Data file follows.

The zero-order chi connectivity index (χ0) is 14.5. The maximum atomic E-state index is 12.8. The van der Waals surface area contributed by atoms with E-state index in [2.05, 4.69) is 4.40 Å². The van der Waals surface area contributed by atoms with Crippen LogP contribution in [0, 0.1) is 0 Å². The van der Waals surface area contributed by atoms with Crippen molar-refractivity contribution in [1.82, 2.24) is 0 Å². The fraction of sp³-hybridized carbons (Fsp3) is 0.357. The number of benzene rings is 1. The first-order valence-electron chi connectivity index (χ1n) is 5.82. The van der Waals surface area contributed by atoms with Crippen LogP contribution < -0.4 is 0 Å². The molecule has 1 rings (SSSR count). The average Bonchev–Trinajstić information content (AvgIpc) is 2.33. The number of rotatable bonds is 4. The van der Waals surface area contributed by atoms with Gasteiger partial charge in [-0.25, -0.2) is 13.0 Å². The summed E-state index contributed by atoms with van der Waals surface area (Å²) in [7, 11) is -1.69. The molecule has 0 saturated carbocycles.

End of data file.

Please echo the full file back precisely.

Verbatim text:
The zero-order chi connectivity index (χ0) is 14.5. The maximum atomic E-state index is 12.8. The van der Waals surface area contributed by atoms with E-state index in [2.05, 4.69) is 4.40 Å². The van der Waals surface area contributed by atoms with Crippen LogP contribution in [0, 0.1) is 0 Å². The van der Waals surface area contributed by atoms with Crippen molar-refractivity contribution in [1.82, 2.24) is 0 Å². The fraction of sp³-hybridized carbons (Fsp3) is 0.357. The number of benzene rings is 1. The first-order valence-electron chi connectivity index (χ1n) is 5.82. The van der Waals surface area contributed by atoms with Crippen LogP contribution < -0.4 is 0 Å². The molecule has 1 rings (SSSR count). The average Bonchev–Trinajstić information content (AvgIpc) is 2.33. The number of rotatable bonds is 4. The van der Waals surface area contributed by atoms with Gasteiger partial charge in [-0.25, -0.2) is 13.0 Å². The summed E-state index contributed by atoms with van der Waals surface area (Å²) in [7, 11) is -1.69. The molecule has 0 saturated carbocycles.